Bush keeps Justice Department papers under wraps
By The Associated Press
WASHINGTON Since taking office, President Bush has sent a clear message to Congress: Some sensitive information Capitol Hill lawmakers have been used to getting will be off limits.
Bush sent the most powerful part of the message yesterday when he invoked executive privilege to protect the confidentiality of prosecutorial documents Congress has often received in the past.
Kept out of lawmakers' hands are documents pertaining to the FBI's handling of mob informants in Boston in the 1960s and the Clinton-era fund-raising probe of the 1990s.
"This is the beginning of a real constitutional confrontation," said Rep. William Delahunt, D-Mass. "I think they ran into the wrong chairman, the wrong committee and maybe the wrong Congress."
The House Government Reform Committee chaired by Rep. Dan Burton, R-Ind., had subpoenaed the Boston material.
"I think it's just a power grab" and "a clever maneuver politically," Catholic University political science professor Mark Rozell said of the president rebuffing congressional demands.
After a prolonged battle, Attorney General Janet Reno turned over much material to the Republican-led Congress from the fund-raising investigation of the Clinton campaign of 1996.
The Bush White House's strategy is "to make a sharp turn to get them back" to where the Republicans think the privilege should properly be, said St. John's University law professor John Barrett.
Rozell said it is disturbing that the White House takes the position that a dispute involving a prosecutorial matter is automatically resolved in the executive's favor.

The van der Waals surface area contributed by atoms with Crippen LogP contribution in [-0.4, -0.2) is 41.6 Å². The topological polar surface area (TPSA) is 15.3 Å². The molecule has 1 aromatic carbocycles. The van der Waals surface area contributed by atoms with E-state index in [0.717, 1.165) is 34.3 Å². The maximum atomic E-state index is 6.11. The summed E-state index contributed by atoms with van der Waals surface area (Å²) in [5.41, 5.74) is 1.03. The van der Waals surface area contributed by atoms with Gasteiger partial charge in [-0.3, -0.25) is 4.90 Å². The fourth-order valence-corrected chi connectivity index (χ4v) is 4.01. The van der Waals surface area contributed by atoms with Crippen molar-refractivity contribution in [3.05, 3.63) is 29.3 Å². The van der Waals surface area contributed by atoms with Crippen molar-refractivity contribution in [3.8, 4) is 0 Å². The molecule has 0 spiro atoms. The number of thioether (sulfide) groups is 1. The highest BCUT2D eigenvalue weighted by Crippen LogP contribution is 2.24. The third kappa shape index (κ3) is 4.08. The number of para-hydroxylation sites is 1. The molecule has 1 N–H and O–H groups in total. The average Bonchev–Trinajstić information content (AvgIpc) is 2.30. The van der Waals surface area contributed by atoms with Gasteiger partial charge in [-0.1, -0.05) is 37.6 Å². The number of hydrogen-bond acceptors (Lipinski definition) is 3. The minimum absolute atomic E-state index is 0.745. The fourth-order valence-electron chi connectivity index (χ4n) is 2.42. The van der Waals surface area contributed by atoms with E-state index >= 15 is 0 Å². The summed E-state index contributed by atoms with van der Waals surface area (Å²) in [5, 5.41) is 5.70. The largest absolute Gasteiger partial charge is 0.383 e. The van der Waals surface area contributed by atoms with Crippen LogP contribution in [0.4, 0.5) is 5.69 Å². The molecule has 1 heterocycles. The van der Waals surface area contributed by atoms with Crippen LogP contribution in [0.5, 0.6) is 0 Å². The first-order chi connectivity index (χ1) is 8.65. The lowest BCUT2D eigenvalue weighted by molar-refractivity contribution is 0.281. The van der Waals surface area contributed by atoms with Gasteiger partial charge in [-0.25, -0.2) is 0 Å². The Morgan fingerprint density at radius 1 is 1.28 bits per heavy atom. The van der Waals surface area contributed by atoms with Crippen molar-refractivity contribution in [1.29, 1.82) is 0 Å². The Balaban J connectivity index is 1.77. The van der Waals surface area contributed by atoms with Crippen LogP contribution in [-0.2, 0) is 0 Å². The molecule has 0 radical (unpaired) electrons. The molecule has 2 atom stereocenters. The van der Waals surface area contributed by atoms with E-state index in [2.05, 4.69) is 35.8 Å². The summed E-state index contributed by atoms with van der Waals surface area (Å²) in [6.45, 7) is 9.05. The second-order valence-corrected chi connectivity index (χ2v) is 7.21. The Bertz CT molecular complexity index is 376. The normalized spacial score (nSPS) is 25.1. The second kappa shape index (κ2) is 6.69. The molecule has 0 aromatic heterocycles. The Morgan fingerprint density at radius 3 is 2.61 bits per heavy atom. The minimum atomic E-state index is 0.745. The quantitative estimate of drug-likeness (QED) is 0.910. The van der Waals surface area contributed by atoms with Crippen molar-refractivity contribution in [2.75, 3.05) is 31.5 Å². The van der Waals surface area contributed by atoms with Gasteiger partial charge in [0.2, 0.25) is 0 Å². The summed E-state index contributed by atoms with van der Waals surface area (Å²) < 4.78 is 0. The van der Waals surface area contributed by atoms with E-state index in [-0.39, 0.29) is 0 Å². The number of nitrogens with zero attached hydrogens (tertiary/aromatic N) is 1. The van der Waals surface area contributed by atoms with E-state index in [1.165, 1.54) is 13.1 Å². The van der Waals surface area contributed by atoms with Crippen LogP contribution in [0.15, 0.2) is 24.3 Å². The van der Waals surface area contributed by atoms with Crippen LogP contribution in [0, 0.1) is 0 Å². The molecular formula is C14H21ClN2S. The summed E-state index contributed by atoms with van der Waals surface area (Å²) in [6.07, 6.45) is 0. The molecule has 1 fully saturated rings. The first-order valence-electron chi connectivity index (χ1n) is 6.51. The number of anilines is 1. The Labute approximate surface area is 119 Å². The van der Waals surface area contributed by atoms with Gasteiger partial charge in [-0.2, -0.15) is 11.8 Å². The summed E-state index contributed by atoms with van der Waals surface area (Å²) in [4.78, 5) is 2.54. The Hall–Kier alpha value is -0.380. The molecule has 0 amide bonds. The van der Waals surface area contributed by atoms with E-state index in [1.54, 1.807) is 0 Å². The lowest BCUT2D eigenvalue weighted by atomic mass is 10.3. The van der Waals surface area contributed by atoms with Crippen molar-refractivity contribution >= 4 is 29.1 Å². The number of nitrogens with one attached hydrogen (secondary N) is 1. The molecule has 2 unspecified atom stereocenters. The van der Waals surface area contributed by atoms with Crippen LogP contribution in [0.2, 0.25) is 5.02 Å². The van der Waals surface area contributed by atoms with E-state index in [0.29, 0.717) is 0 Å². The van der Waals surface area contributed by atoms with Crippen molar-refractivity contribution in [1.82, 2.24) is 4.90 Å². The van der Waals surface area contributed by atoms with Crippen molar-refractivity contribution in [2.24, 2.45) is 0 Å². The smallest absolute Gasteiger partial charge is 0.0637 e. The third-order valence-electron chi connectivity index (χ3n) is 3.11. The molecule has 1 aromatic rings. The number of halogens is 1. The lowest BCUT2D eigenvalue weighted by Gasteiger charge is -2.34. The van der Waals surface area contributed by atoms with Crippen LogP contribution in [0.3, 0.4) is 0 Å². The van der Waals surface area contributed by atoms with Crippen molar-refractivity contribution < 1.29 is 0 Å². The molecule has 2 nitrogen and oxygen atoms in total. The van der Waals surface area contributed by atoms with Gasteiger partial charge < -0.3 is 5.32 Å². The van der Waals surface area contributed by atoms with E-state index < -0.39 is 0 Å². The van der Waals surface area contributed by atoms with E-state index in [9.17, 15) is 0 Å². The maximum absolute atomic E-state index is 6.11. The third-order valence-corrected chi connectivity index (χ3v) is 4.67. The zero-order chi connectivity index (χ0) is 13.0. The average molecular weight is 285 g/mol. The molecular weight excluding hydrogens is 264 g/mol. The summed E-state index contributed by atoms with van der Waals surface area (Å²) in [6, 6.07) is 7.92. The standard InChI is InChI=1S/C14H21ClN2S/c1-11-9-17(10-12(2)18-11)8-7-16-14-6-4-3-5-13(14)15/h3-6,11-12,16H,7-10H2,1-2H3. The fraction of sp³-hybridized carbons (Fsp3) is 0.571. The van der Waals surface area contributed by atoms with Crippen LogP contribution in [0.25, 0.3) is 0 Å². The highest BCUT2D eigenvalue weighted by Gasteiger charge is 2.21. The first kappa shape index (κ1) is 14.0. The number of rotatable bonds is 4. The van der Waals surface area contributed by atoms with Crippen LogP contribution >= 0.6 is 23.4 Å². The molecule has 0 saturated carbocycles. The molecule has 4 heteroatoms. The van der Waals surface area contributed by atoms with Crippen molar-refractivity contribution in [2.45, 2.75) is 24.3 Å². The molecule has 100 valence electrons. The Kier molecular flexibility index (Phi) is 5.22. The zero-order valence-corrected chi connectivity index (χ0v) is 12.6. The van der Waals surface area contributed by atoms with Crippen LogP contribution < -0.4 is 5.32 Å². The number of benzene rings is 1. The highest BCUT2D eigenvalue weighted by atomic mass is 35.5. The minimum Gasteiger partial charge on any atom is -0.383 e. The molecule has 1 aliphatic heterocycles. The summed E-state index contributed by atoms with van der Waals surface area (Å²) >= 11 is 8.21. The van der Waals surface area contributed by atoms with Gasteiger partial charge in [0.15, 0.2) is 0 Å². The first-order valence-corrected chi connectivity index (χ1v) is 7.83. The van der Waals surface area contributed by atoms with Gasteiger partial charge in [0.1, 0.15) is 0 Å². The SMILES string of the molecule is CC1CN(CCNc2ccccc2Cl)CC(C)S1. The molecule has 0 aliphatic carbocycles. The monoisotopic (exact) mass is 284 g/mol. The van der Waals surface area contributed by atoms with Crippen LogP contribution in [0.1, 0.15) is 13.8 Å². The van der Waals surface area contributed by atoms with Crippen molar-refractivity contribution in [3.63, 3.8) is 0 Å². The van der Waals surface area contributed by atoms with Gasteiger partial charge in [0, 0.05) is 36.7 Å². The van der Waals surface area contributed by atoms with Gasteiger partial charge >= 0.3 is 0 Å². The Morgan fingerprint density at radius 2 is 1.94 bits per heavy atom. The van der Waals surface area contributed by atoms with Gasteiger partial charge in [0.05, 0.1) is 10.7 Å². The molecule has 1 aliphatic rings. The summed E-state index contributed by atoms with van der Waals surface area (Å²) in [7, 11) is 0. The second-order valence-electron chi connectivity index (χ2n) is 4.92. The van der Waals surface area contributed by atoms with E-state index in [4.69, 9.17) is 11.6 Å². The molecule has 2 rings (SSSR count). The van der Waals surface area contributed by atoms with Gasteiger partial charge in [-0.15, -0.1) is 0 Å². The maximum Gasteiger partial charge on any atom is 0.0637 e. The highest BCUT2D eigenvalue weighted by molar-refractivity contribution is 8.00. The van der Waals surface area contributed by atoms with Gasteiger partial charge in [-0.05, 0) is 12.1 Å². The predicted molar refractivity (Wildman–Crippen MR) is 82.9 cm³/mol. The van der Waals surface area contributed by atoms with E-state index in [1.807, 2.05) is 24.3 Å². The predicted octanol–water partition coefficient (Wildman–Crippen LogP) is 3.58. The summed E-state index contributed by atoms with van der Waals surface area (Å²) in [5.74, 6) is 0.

The Justice Department almost always withholds materials from Congress in ongoing investigations, but in closed probes the need for secrecy is greatly reduced.
Withholding information from Congress has become a White House habit.
The president didn't bother to consult the Senate Judiciary Committee chairman before disclosing his plan for military tribunals. Since last spring, Vice President Dick Cheney has been refusing to disclose his secret energy meetings with power industry executives and lobbyists.
Senate Judiciary Committee member Charles Grassley, R-Iowa, questions Bush's position that access to the Justice Department documents would be contrary to the national interest.
"Anything that limits legitimate congressional oversight is very worrisome," Grassley said. "This move needs to be carefully scrutinized, particularly in an atmosphere where Congress is giving the Justice Department additional powers and authority."
At a hearing before Burton's committee, Michael Horowitz, Justice Department criminal division chief of staff, argued that keeping deliberative documents away from Congress would "insulate career line prosecutors and their internal deliberations from political pressure."
"What you have said is extraordinarily insulting," responded Rep. Christopher Shays, R-Conn.
"We all think this is stonewalling. It's a terrible, terrible precedent to set," Burton said. "We might be able to go to the (House) floor and take this thing to court."
The full House, controlled by Republicans, would have to vote to find Bush in contempt to start such a court battle.
"The point is if you have corruption in the Justice Department and you let an executive decision stand, you can't root out corruption," Burton said. "This is not a monarchy."
In the Boston case being examined by the committee, Joseph Salvati spent 30 years in prison for a murder he did not commit, even though the FBI had evidence of his innocence.
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